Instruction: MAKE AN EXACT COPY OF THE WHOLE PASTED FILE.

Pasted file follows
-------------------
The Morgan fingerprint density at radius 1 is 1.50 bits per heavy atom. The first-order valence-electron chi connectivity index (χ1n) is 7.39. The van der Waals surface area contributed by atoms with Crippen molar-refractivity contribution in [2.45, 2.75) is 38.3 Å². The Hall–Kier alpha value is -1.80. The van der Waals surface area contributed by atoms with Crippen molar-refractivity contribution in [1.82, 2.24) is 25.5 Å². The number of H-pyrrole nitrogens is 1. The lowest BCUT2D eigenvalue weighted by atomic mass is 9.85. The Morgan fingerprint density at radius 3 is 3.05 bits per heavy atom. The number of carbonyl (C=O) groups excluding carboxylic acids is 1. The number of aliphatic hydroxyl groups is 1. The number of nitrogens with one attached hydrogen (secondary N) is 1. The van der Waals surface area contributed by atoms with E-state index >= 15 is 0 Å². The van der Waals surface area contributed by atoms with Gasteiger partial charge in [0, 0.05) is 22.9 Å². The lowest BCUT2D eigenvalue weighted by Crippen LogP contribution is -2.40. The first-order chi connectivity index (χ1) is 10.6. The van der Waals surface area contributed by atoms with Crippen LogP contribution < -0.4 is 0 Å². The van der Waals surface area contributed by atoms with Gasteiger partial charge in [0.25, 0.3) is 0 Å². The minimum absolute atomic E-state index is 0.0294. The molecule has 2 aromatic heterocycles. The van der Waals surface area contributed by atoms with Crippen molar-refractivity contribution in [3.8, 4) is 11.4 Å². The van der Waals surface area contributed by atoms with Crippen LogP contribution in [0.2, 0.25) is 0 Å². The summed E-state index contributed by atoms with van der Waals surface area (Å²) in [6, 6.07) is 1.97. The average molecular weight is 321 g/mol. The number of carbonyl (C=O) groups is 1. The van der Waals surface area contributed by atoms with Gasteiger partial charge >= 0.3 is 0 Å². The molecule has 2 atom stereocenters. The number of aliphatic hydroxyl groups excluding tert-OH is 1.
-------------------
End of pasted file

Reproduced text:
The Morgan fingerprint density at radius 1 is 1.50 bits per heavy atom. The first-order valence-electron chi connectivity index (χ1n) is 7.39. The van der Waals surface area contributed by atoms with Crippen molar-refractivity contribution in [2.45, 2.75) is 38.3 Å². The Hall–Kier alpha value is -1.80. The van der Waals surface area contributed by atoms with Crippen molar-refractivity contribution in [1.82, 2.24) is 25.5 Å². The number of H-pyrrole nitrogens is 1. The lowest BCUT2D eigenvalue weighted by atomic mass is 9.85. The Morgan fingerprint density at radius 3 is 3.05 bits per heavy atom. The number of carbonyl (C=O) groups excluding carboxylic acids is 1. The number of aliphatic hydroxyl groups is 1. The number of nitrogens with one attached hydrogen (secondary N) is 1. The van der Waals surface area contributed by atoms with E-state index >= 15 is 0 Å². The van der Waals surface area contributed by atoms with Gasteiger partial charge in [0, 0.05) is 22.9 Å². The lowest BCUT2D eigenvalue weighted by Crippen LogP contribution is -2.40. The first-order chi connectivity index (χ1) is 10.6. The van der Waals surface area contributed by atoms with Crippen LogP contribution < -0.4 is 0 Å². The van der Waals surface area contributed by atoms with Gasteiger partial charge in [0.25, 0.3) is 0 Å². The minimum absolute atomic E-state index is 0.0294. The molecule has 2 aromatic heterocycles. The van der Waals surface area contributed by atoms with Crippen molar-refractivity contribution in [3.8, 4) is 11.4 Å². The van der Waals surface area contributed by atoms with Crippen LogP contribution in [0.2, 0.25) is 0 Å². The summed E-state index contributed by atoms with van der Waals surface area (Å²) in [6, 6.07) is 1.97. The average molecular weight is 321 g/mol. The number of carbonyl (C=O) groups is 1. The van der Waals surface area contributed by atoms with Gasteiger partial charge >= 0.3 is 0 Å². The molecule has 2 atom stereocenters. The number of aliphatic hydroxyl groups excluding tert-OH is 1.